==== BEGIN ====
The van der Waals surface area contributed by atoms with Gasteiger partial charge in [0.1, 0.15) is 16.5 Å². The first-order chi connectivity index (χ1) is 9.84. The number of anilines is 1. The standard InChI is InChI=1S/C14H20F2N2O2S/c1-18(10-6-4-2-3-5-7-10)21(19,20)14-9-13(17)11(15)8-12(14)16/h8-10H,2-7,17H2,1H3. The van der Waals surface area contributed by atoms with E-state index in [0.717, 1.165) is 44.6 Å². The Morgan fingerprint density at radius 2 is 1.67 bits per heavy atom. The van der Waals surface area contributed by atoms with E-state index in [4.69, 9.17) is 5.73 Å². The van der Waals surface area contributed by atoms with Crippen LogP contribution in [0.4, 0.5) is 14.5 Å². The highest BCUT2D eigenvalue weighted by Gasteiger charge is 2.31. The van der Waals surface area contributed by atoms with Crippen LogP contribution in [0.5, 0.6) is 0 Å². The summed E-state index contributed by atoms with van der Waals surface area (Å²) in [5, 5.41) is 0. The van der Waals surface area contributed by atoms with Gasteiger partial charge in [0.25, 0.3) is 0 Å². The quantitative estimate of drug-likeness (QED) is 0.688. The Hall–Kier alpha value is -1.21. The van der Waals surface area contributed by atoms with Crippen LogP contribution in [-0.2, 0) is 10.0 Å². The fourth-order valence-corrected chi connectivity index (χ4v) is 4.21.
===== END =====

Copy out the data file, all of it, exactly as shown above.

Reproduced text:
The van der Waals surface area contributed by atoms with Gasteiger partial charge in [0.1, 0.15) is 16.5 Å². The first-order chi connectivity index (χ1) is 9.84. The number of anilines is 1. The standard InChI is InChI=1S/C14H20F2N2O2S/c1-18(10-6-4-2-3-5-7-10)21(19,20)14-9-13(17)11(15)8-12(14)16/h8-10H,2-7,17H2,1H3. The van der Waals surface area contributed by atoms with E-state index in [0.717, 1.165) is 44.6 Å². The Morgan fingerprint density at radius 2 is 1.67 bits per heavy atom. The van der Waals surface area contributed by atoms with E-state index in [4.69, 9.17) is 5.73 Å². The van der Waals surface area contributed by atoms with Crippen LogP contribution in [0.4, 0.5) is 14.5 Å². The highest BCUT2D eigenvalue weighted by Gasteiger charge is 2.31. The van der Waals surface area contributed by atoms with Crippen LogP contribution in [0.5, 0.6) is 0 Å². The summed E-state index contributed by atoms with van der Waals surface area (Å²) in [5, 5.41) is 0. The van der Waals surface area contributed by atoms with Gasteiger partial charge in [0.25, 0.3) is 0 Å². The quantitative estimate of drug-likeness (QED) is 0.688. The Hall–Kier alpha value is -1.21. The van der Waals surface area contributed by atoms with Crippen LogP contribution in [-0.2, 0) is 10.0 Å². The fourth-order valence-corrected chi connectivity index (χ4v) is 4.21.